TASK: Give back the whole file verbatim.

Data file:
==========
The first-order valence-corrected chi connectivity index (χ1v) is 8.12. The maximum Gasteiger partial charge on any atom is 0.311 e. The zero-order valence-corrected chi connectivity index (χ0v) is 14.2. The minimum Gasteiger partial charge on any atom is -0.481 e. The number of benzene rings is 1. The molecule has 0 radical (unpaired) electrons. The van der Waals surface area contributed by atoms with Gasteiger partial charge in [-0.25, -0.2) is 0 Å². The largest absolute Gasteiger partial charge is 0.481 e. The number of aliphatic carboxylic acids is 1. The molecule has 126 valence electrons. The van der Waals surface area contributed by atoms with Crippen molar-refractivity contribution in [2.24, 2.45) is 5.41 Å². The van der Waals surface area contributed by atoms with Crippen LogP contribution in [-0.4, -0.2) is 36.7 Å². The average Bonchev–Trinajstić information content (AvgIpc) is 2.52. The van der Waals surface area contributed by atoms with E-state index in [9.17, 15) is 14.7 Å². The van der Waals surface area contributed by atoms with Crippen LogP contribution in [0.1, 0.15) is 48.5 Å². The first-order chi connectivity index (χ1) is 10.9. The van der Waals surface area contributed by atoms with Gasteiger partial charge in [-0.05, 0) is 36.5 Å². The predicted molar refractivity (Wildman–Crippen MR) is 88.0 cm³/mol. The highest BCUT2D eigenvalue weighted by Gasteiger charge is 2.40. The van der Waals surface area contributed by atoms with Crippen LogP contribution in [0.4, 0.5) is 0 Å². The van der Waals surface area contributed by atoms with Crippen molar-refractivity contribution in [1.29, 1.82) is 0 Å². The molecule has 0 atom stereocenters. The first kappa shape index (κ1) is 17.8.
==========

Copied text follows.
The first-order valence-corrected chi connectivity index (χ1v) is 8.12. The maximum Gasteiger partial charge on any atom is 0.311 e. The zero-order valence-corrected chi connectivity index (χ0v) is 14.2. The minimum Gasteiger partial charge on any atom is -0.481 e. The number of benzene rings is 1. The molecule has 0 radical (unpaired) electrons. The van der Waals surface area contributed by atoms with Gasteiger partial charge in [-0.25, -0.2) is 0 Å². The largest absolute Gasteiger partial charge is 0.481 e. The number of aliphatic carboxylic acids is 1. The molecule has 126 valence electrons. The van der Waals surface area contributed by atoms with Crippen molar-refractivity contribution in [2.24, 2.45) is 5.41 Å². The van der Waals surface area contributed by atoms with Crippen LogP contribution in [-0.4, -0.2) is 36.7 Å². The average Bonchev–Trinajstić information content (AvgIpc) is 2.52. The van der Waals surface area contributed by atoms with E-state index in [9.17, 15) is 14.7 Å². The van der Waals surface area contributed by atoms with Crippen LogP contribution in [0.1, 0.15) is 48.5 Å². The first-order chi connectivity index (χ1) is 10.9. The van der Waals surface area contributed by atoms with Gasteiger partial charge in [-0.05, 0) is 36.5 Å². The predicted molar refractivity (Wildman–Crippen MR) is 88.0 cm³/mol. The highest BCUT2D eigenvalue weighted by Gasteiger charge is 2.40. The van der Waals surface area contributed by atoms with Crippen LogP contribution in [0.4, 0.5) is 0 Å². The van der Waals surface area contributed by atoms with Crippen molar-refractivity contribution in [1.29, 1.82) is 0 Å². The molecule has 0 atom stereocenters. The first kappa shape index (κ1) is 17.8.